The idea that all we need is respect (cue Aretha here) and our dog will behave perfectly is understandably seductive. Too bad it’s incorrect. Far worse, it can lead, at best, to a dog who performs because he is intimidated, and at worst, to a dog who is abused. The fact is, dogs will respect us only if we are consistent, clear and fair. They will love and trust us only if we are loving and patient and are able to communicate to them in ways that they understand. That does not mean we need to “spoil” them and allow them to behave like rude and demanding house guests. However, we need to teach them how to behave in the society of another species, rather than expecting them to do what you say just because they “want to please us.” That foolish fantasy is as realistic as a Disney cartoon.

Ah, we all love a good fantasy, don’t we? However, separating fantasy from reality is an important part of being a grown-up. Let’s make it an important part of being a good guardian for our dogs.

I’d write more, but I have to go spit in my dog’s dinner.

Dog's Life: Lifestyle
Dog Eats $10,000 in Diamonds
Dog and jewelry both okay

When diamonds went missing from a jewelry store in Georgia, X-rays solved the mystery of who took them. The store owner’s dog, Honey Bun, had eaten the valuable pair of earrings when he had left his desk to help a customer. Usually, Honey Bun’s job is to greet customers rather than to attend to merchandise.

How, you may ask, were the diamonds recovered? Nature was allowed to take its course, and the diamonds saw the light of day in due time. A friend of mine once had her engagement ring take the same sort of travels through her Bernese Mountain Dog puppy’s insides. (I had the “pleasure” of being with them when the ring reappeared.)  Has this ever happened to any of your jewelry?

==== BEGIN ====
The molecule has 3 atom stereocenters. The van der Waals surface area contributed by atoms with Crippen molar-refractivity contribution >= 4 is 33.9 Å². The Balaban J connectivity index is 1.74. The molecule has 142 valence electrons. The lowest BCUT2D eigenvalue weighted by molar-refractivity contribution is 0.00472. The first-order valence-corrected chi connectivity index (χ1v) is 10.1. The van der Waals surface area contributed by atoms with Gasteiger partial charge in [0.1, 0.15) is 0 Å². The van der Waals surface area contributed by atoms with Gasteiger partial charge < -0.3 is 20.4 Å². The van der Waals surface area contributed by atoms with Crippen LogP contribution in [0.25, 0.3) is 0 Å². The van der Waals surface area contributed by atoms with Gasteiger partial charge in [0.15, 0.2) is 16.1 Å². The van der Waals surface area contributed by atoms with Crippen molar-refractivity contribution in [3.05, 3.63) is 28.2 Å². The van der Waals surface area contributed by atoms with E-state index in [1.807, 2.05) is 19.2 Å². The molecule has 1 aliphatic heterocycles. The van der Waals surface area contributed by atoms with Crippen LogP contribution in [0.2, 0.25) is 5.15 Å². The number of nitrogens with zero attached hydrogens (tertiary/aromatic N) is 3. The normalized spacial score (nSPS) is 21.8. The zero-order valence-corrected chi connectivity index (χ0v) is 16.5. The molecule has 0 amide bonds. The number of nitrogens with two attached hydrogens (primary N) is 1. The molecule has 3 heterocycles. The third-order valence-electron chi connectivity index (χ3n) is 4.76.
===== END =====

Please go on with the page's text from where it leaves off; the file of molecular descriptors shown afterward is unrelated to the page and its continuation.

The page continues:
Dog's Life: Lifestyle
Fallen Navy SEAL’s Dog Lies By Coffin
Image moves many people

Navy SEAL Jon Tumlinson died in Afghanistan on August 6, 2011. After leading the family into the gym where the funeral was held, his dog Hawkeye stayed by the coffin. Jon’s cousin, Lisa Pembleton, took a photograph of Hawkeye lying by Tumlinson’s coffin, and this stirring image has attracted attention worldwide.

Among the many people moved by this photograph was Jon Lazar, who played football for the Iowa Hawkeyes in the 1970s. Lazar has suggested to the Iowa football team that Hawkeye lead the team onto the field at a game this season as a way to honor Tumlinson, who is a native of Iowa. Lazar envisions the announcer telling the story about this dog’s actions at the funeral, which he thinks would bring the crowd to tears. (I think the idea is beautiful, but I am in favor of carrying it out only if Hawkeye would not be stressed by being in that situation. Some dogs can handle such crowds and noise, but many can’t.)

Though Hawkeye no doubt misses his lost friend, he does have a loving home. Tumlinson’s friend Scott Nichols is Hawkeye’s new guardian.

Dog's Life: Lifestyle
Dog With Math Skills
Is it a case of the Clever Hans Effect?

The news is full of stories about dogs with incredible abilities. As a dog lover, I adore hearing about amazing canine skills. As a scientist, I am often skeptical and wonder if the dog in question is really capable of doing what has been claimed. The story of Beau is one such case in which I have been made to wonder.

According to his guardian David Madsen, and to many witnesses, Beau can do math. For example, if Madsen tells Beau that there were six dogs at the park but three of them left, and then asks his dog how many dogs are left, Beau answers, “woof, woof, woof.” He will answer with five barks if asked what two plus three equals.

Madsen says Beau is correct about 85 percent of the time and that he has never had such a smart dog. To prove that he was not signaling the dog, Madsen has allowed others to test Beau when he (Madsen) was absent. Beau’s success when Madsen is not there proves that Madsen is not pulling a fast one on the rest of us, but it does not speak to the possibility that Beau’s skills are the result of the “Clever Hans Effect.”